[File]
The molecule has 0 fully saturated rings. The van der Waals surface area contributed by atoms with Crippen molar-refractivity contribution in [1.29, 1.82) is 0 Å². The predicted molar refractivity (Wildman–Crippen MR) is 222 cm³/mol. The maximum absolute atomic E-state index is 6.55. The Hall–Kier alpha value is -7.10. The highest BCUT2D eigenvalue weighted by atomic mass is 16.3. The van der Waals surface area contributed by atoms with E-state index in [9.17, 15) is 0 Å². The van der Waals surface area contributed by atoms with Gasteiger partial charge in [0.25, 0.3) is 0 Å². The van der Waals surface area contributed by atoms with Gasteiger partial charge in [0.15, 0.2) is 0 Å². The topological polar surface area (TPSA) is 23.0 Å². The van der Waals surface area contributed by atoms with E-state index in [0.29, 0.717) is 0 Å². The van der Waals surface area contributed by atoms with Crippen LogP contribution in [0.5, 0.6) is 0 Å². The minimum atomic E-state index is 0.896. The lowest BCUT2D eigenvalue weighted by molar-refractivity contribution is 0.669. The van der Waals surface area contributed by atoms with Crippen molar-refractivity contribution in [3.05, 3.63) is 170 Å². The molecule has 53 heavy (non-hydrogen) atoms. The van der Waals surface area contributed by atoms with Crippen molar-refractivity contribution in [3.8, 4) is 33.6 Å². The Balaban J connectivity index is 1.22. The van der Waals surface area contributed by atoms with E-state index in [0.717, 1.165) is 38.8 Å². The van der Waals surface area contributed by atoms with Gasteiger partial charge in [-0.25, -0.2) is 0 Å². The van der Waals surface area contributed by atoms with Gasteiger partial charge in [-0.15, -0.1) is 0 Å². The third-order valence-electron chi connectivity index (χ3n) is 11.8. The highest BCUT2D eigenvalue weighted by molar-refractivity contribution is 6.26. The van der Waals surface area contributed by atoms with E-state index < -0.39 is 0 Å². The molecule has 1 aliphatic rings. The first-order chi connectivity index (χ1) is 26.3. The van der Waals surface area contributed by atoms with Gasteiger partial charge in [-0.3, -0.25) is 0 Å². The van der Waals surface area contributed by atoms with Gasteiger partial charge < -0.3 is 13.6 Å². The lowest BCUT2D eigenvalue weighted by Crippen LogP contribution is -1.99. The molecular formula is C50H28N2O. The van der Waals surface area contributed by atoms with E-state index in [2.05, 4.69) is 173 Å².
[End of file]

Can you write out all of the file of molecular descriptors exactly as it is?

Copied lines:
The molecule has 0 fully saturated rings. The van der Waals surface area contributed by atoms with Crippen molar-refractivity contribution in [1.29, 1.82) is 0 Å². The predicted molar refractivity (Wildman–Crippen MR) is 222 cm³/mol. The maximum absolute atomic E-state index is 6.55. The Hall–Kier alpha value is -7.10. The highest BCUT2D eigenvalue weighted by atomic mass is 16.3. The van der Waals surface area contributed by atoms with E-state index in [9.17, 15) is 0 Å². The van der Waals surface area contributed by atoms with Gasteiger partial charge in [0.25, 0.3) is 0 Å². The van der Waals surface area contributed by atoms with Gasteiger partial charge in [0.15, 0.2) is 0 Å². The topological polar surface area (TPSA) is 23.0 Å². The van der Waals surface area contributed by atoms with E-state index in [0.29, 0.717) is 0 Å². The van der Waals surface area contributed by atoms with Crippen LogP contribution in [0.5, 0.6) is 0 Å². The minimum atomic E-state index is 0.896. The lowest BCUT2D eigenvalue weighted by molar-refractivity contribution is 0.669. The van der Waals surface area contributed by atoms with Crippen molar-refractivity contribution in [3.05, 3.63) is 170 Å². The molecule has 53 heavy (non-hydrogen) atoms. The van der Waals surface area contributed by atoms with Crippen molar-refractivity contribution in [3.8, 4) is 33.6 Å². The Balaban J connectivity index is 1.22. The van der Waals surface area contributed by atoms with E-state index in [0.717, 1.165) is 38.8 Å². The van der Waals surface area contributed by atoms with Gasteiger partial charge in [-0.25, -0.2) is 0 Å². The van der Waals surface area contributed by atoms with Gasteiger partial charge in [-0.15, -0.1) is 0 Å². The third-order valence-electron chi connectivity index (χ3n) is 11.8. The highest BCUT2D eigenvalue weighted by molar-refractivity contribution is 6.26. The van der Waals surface area contributed by atoms with E-state index < -0.39 is 0 Å². The molecule has 1 aliphatic rings. The first-order chi connectivity index (χ1) is 26.3. The van der Waals surface area contributed by atoms with Gasteiger partial charge in [-0.3, -0.25) is 0 Å². The van der Waals surface area contributed by atoms with Gasteiger partial charge < -0.3 is 13.6 Å². The lowest BCUT2D eigenvalue weighted by Crippen LogP contribution is -1.99. The molecular formula is C50H28N2O. The van der Waals surface area contributed by atoms with E-state index in [2.05, 4.69) is 173 Å².